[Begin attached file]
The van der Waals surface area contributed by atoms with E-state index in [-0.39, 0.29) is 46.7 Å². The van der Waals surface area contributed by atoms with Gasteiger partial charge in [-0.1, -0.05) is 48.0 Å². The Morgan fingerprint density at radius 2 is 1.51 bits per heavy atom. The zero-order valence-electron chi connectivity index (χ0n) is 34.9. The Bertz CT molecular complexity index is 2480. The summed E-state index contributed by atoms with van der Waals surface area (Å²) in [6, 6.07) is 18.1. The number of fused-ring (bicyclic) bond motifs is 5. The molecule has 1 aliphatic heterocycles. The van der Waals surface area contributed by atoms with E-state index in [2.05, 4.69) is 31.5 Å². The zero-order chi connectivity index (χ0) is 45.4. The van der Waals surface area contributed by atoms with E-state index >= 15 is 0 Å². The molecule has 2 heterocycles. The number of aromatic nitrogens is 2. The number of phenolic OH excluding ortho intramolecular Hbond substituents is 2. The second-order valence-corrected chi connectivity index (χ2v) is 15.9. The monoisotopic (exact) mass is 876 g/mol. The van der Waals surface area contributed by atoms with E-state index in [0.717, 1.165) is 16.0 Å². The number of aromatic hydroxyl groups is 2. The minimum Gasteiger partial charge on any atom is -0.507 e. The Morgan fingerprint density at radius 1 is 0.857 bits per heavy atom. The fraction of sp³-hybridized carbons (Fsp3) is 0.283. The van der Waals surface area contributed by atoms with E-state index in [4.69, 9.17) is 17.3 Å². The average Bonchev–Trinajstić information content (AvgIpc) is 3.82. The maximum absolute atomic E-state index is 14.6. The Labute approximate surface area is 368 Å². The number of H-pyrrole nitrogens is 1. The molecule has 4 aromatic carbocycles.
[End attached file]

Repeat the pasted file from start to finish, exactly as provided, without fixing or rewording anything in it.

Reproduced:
The van der Waals surface area contributed by atoms with E-state index in [-0.39, 0.29) is 46.7 Å². The van der Waals surface area contributed by atoms with Gasteiger partial charge in [-0.1, -0.05) is 48.0 Å². The Morgan fingerprint density at radius 2 is 1.51 bits per heavy atom. The zero-order valence-electron chi connectivity index (χ0n) is 34.9. The Bertz CT molecular complexity index is 2480. The summed E-state index contributed by atoms with van der Waals surface area (Å²) in [6, 6.07) is 18.1. The number of fused-ring (bicyclic) bond motifs is 5. The molecule has 1 aliphatic heterocycles. The van der Waals surface area contributed by atoms with E-state index in [2.05, 4.69) is 31.5 Å². The zero-order chi connectivity index (χ0) is 45.4. The van der Waals surface area contributed by atoms with E-state index >= 15 is 0 Å². The molecule has 2 heterocycles. The number of aromatic nitrogens is 2. The number of phenolic OH excluding ortho intramolecular Hbond substituents is 2. The second-order valence-corrected chi connectivity index (χ2v) is 15.9. The monoisotopic (exact) mass is 876 g/mol. The van der Waals surface area contributed by atoms with E-state index in [0.717, 1.165) is 16.0 Å². The number of aromatic hydroxyl groups is 2. The minimum Gasteiger partial charge on any atom is -0.507 e. The Morgan fingerprint density at radius 1 is 0.857 bits per heavy atom. The fraction of sp³-hybridized carbons (Fsp3) is 0.283. The van der Waals surface area contributed by atoms with E-state index in [4.69, 9.17) is 17.3 Å². The average Bonchev–Trinajstić information content (AvgIpc) is 3.82. The maximum absolute atomic E-state index is 14.6. The Labute approximate surface area is 368 Å². The number of H-pyrrole nitrogens is 1. The molecule has 4 aromatic carbocycles.